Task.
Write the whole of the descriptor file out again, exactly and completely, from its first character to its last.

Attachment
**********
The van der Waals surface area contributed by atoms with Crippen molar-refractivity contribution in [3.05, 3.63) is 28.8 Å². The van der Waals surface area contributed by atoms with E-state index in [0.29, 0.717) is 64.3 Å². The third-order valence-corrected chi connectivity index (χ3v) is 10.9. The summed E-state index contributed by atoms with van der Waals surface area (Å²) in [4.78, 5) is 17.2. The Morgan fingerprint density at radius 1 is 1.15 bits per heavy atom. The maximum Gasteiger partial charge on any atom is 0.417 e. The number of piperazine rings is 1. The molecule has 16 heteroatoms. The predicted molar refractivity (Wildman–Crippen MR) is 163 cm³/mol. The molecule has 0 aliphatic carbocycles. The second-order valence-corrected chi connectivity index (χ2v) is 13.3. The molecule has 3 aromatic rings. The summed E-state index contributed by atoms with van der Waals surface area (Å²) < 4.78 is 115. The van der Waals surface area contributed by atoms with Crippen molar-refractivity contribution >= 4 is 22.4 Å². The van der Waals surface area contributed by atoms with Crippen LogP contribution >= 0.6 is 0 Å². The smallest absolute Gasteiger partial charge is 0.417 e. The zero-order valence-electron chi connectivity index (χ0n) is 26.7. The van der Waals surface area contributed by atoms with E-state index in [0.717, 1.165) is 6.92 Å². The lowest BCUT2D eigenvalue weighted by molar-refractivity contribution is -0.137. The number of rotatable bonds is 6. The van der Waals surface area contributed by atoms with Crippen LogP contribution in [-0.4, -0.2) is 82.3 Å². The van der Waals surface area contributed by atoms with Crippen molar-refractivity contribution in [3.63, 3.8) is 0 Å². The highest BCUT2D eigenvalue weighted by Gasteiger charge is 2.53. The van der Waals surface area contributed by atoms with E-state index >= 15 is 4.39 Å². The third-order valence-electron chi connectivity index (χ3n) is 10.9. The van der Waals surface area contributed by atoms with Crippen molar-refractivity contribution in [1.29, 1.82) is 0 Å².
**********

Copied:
The van der Waals surface area contributed by atoms with Crippen molar-refractivity contribution in [3.05, 3.63) is 28.8 Å². The van der Waals surface area contributed by atoms with E-state index in [0.29, 0.717) is 64.3 Å². The third-order valence-corrected chi connectivity index (χ3v) is 10.9. The summed E-state index contributed by atoms with van der Waals surface area (Å²) in [4.78, 5) is 17.2. The Morgan fingerprint density at radius 1 is 1.15 bits per heavy atom. The maximum Gasteiger partial charge on any atom is 0.417 e. The number of piperazine rings is 1. The molecule has 16 heteroatoms. The predicted molar refractivity (Wildman–Crippen MR) is 163 cm³/mol. The molecule has 0 aliphatic carbocycles. The second-order valence-corrected chi connectivity index (χ2v) is 13.3. The molecule has 3 aromatic rings. The summed E-state index contributed by atoms with van der Waals surface area (Å²) < 4.78 is 115. The van der Waals surface area contributed by atoms with Crippen molar-refractivity contribution >= 4 is 22.4 Å². The van der Waals surface area contributed by atoms with Crippen LogP contribution >= 0.6 is 0 Å². The smallest absolute Gasteiger partial charge is 0.417 e. The zero-order valence-electron chi connectivity index (χ0n) is 26.7. The van der Waals surface area contributed by atoms with E-state index in [0.717, 1.165) is 6.92 Å². The lowest BCUT2D eigenvalue weighted by molar-refractivity contribution is -0.137. The number of rotatable bonds is 6. The van der Waals surface area contributed by atoms with Crippen LogP contribution in [-0.4, -0.2) is 82.3 Å². The van der Waals surface area contributed by atoms with Crippen molar-refractivity contribution in [3.63, 3.8) is 0 Å². The highest BCUT2D eigenvalue weighted by Gasteiger charge is 2.53. The van der Waals surface area contributed by atoms with E-state index >= 15 is 4.39 Å². The third-order valence-electron chi connectivity index (χ3n) is 10.9. The van der Waals surface area contributed by atoms with Crippen molar-refractivity contribution in [1.29, 1.82) is 0 Å².